“When people are losing weight, they are not just losing fat,” Sayer said. “Anywhere from 25 to 30 percent of what they lose is skeletal muscle. When you are 35 or 40 years old and have obesity and lose a significant amount of body weight, the small amount of skeletal muscle you lose isn’t a problem. But if you have sarcopenic obesity — low muscle mass with obesity, which is really common in people 60-plus — you really have to think about the pros and cons of weight loss in that group. If they lose weight and lose too much skeletal muscle, they can have functional impairments."

“In the PRESS ON, or Protein and Resistance Exercise to Stop Sarcopenic Obesity Now study, we are looking at the two most common strategies to do that — high-protein diets and resistance exercise training,” Sayer said. Previous studies and clinical experience have shown a variation in response.  

“Some people respond well to resistance exercise and others to diet, but there is no test to figure out which is which,” Sayer said. 

rep sayer dxa scan CREDIT 550px (Photography: Andrea Mabry) His study begins by randomizing participants to either a high-protein diet or resistance exercise. Both groups are starting as counseling-based interventions, Sayer says. They do that for eight weeks; then, if they lose a certain amount of fat mass and do not lose too much fat-free mass, they are classified as a responder and stay with the intervention. 

If they are non-responders, they may be randomized to intensify: If they are in a high-protein group to begin with, they will receive whey protein supplements to have every day. If they are in the resistance-training group, they will be assigned to a personal trainer for two days a week. And then the other intervention is to combine and do both protein supplements and resistance exercise training.

“We are only picking strategies that have shown some effectiveness beforehand,” Sayer said. “We know resistance exercise works, but at what level and for whom? We start with counseling interventions, which are the easiest and cheapest to scale. We reserve supplement strategies and personal training for those who don’t respond.” 

‘How to actually treat obesity’

Sayer is just beginning a third SMART study at the Family Medicine Clinic in people with pre-diabetes.  

“One common strategy to lose weight for this group is by reducing carbohydrate intake,” Sayer said. “The initial interventions will be either low-carb or low-fat — not ketogenic-low, but moderately reduced.” After four weeks, those who have lost enough weight will continue, while the non-responders “will get supervised exercise or follow early time-restricted feeding,” Sayer said. (The latter refers to eating all meals within a specified time frame each day, such as 8 a.m. to 2 p.m.) 

“The idea behind all these studies is to create the most effective interventions,” Sayer said. “The phrase we use is ‘intervention EASE’: the most effective intervention we can create within key constraints of affordability, scalability and efficiency. We want to break up these complex, multicomponent interventions into their constituent parts and keep only the parts that are useful,” he said. “And for the useful ones, figure out the intensity you need to provide at the most cost-effective level.”

It is important to note that the participants in Sayer’s studies are dealing with all the associated conditions seen in people with obesity.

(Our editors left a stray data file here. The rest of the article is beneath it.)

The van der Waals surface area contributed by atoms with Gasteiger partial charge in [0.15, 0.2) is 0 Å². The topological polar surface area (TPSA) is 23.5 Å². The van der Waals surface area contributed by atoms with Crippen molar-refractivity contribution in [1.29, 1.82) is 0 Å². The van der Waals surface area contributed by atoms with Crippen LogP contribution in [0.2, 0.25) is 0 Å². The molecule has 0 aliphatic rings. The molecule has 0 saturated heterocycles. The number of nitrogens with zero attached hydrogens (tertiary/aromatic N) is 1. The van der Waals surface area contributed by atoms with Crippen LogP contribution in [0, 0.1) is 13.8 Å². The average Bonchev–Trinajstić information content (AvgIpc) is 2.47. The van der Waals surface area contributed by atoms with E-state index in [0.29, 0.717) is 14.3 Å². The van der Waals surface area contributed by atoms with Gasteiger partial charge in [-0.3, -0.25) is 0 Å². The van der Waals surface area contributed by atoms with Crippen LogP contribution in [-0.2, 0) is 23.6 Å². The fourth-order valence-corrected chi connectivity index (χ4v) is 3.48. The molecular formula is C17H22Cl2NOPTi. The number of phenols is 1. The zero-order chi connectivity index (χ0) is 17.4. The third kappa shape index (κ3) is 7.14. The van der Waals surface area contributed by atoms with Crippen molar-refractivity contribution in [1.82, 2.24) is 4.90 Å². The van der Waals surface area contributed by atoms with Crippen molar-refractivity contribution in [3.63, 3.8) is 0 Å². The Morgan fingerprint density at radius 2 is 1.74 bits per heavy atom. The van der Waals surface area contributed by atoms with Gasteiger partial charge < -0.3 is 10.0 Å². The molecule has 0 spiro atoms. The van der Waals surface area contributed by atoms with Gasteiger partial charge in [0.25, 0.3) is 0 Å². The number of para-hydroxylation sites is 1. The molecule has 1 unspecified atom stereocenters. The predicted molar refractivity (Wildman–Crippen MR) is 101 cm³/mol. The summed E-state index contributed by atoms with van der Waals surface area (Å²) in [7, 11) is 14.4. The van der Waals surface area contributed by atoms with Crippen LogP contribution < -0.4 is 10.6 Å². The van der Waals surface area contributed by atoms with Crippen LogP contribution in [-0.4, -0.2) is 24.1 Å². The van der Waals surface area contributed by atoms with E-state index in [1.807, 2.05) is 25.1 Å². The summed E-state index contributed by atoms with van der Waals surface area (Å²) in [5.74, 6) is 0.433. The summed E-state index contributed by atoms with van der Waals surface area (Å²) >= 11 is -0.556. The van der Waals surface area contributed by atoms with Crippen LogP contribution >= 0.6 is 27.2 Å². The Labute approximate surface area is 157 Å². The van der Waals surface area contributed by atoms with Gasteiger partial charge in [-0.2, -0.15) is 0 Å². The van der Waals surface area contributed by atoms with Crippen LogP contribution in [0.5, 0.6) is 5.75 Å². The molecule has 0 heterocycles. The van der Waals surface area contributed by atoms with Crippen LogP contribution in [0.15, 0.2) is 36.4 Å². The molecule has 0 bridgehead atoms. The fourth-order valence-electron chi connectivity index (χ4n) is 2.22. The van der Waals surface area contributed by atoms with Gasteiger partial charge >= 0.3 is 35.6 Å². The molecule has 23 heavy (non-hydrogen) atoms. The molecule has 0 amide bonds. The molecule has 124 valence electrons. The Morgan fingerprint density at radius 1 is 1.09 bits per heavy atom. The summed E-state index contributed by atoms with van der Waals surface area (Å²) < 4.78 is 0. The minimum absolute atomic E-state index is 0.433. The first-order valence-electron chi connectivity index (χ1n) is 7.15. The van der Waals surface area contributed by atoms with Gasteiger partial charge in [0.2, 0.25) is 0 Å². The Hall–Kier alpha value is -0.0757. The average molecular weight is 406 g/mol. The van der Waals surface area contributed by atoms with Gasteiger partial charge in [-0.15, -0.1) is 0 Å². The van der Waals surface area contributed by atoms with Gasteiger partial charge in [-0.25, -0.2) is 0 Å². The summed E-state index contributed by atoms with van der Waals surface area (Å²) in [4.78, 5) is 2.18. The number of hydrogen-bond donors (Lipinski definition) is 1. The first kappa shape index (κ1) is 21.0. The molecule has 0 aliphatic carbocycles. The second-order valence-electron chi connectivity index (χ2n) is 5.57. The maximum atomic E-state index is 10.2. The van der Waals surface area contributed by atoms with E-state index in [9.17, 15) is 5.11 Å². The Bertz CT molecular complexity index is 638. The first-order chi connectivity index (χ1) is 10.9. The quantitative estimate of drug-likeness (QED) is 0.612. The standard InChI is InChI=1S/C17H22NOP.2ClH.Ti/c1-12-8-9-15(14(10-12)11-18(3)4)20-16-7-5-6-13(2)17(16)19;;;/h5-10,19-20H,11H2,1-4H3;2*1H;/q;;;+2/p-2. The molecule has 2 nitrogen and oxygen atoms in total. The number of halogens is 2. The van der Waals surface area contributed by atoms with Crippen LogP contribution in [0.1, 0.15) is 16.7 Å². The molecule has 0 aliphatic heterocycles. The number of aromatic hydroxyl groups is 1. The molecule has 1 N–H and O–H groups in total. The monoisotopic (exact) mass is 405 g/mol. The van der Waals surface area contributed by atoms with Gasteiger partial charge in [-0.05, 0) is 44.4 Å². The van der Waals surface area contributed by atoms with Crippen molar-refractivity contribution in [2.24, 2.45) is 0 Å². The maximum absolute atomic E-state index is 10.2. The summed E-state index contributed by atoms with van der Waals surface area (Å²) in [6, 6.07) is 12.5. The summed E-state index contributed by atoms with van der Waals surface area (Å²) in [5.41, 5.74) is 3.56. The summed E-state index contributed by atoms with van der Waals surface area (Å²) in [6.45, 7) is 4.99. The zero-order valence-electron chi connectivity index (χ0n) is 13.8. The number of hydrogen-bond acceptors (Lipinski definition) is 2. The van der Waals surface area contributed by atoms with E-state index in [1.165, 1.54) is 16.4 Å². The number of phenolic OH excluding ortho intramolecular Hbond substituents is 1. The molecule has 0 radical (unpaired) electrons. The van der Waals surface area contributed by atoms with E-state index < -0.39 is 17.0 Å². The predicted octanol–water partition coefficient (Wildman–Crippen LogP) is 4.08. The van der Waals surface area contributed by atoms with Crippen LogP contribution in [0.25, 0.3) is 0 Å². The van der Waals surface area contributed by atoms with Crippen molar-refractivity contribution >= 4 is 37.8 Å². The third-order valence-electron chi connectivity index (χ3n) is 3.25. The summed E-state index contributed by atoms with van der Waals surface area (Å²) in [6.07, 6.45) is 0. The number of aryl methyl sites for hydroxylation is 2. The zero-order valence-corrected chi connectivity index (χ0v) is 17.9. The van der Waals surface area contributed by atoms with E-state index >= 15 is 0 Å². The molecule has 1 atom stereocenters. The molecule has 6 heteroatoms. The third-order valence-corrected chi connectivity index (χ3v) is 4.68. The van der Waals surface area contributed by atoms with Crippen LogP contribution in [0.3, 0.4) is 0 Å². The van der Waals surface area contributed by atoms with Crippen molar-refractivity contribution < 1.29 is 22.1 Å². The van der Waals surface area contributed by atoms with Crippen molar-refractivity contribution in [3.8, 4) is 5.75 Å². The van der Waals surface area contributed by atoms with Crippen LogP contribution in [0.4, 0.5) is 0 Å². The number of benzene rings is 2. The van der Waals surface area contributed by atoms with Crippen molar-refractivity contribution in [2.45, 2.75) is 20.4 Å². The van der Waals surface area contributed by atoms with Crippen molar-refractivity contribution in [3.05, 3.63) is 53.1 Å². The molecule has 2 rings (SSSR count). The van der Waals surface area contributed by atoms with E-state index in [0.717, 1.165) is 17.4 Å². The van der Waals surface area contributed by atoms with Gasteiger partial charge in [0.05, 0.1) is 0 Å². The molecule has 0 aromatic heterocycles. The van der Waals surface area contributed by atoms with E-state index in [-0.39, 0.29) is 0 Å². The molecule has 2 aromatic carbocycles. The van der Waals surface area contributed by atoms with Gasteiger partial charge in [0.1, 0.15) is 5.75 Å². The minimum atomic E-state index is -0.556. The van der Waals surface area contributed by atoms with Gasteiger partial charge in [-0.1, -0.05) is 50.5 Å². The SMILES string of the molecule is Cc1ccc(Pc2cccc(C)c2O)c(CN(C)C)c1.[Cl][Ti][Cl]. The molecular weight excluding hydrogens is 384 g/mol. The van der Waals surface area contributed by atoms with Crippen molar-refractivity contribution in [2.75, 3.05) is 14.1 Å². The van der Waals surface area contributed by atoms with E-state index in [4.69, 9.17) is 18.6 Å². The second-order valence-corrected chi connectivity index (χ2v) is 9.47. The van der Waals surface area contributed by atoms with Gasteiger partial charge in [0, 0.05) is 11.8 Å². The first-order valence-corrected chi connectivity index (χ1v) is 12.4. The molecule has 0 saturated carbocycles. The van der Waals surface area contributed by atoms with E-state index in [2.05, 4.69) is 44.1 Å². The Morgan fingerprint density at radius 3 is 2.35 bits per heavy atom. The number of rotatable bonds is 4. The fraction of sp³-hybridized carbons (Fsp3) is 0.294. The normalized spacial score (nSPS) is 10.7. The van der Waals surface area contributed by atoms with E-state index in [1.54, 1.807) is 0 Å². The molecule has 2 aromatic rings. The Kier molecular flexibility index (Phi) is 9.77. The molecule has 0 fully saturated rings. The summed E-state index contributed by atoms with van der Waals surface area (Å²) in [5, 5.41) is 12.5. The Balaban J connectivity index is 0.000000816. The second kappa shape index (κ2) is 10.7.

“I’ve read so many research papers that have conducted research in people with obesity but who are otherwise healthy,” Sayer said. “You read in the introductions to those papers that obesity is associated with all these chronic diseases and metabolic disruptions, but then they go ahead and study people who don’t have any of these conditions. It’s one of my biggest pet peeves in clinical obesity research because it excludes the people who would benefit most from weight reduction."

“We are specifically recruiting people with weight-related complications — high blood pressure, high cholesterol, pre-diabetes,” Sayer said. “I want to study the people I want to intervene on. You want to be informing your eventual clinical practice. A clinical practice won’t deny someone entry into a clinical program because they have diabetes. That’s exactly who you want in those programs. But to answer scientific questions, we often exclude people.”

Sayer began his predoctoral training measuring brain responses during highly controlled feeding studies to see if brain response to images of various foods was predictive of subsequent food intake. 

Drew Sayer, Ph.D. Drew Sayer, Ph.D. “It was interesting; but at the end of the day, it doesn’t tell us a lot about how to actually treat obesity,” he said. During the last year and a half of his predoctoral work, Sayer did a translational fellowship at Indiana Clinical and Translational Sciences Institute — the equivalent of UAB’s Center for Clinical and Translational Science. 

“That was where I was introduced to this concept of translational science — how to do research that can lead to more actionable items with regard to treating obesity,” he said. He worked as a postdoc with James Hill, Ph.D., who is now chair of the UAB Department of Nutrition Sciences and director of the university’s Nutrition Obesity Research Center. After Hill came to Birmingham, he recruited Sayer. 

“To me, the central underlying theme of a SMART design is bridging that translational gap between clinical research and implementation science,” Sayer said. “A lot of good research dies at that stage and doesn’t make it into a clinic. That’s what we’re trying to do; say, ‘If this works, now what?’ We need to actively be working to move from one stage to the next.”

Learn more

To find out more about Sayer’s trials and inclusion criteria, call 205-975-4113 or email  [email protected]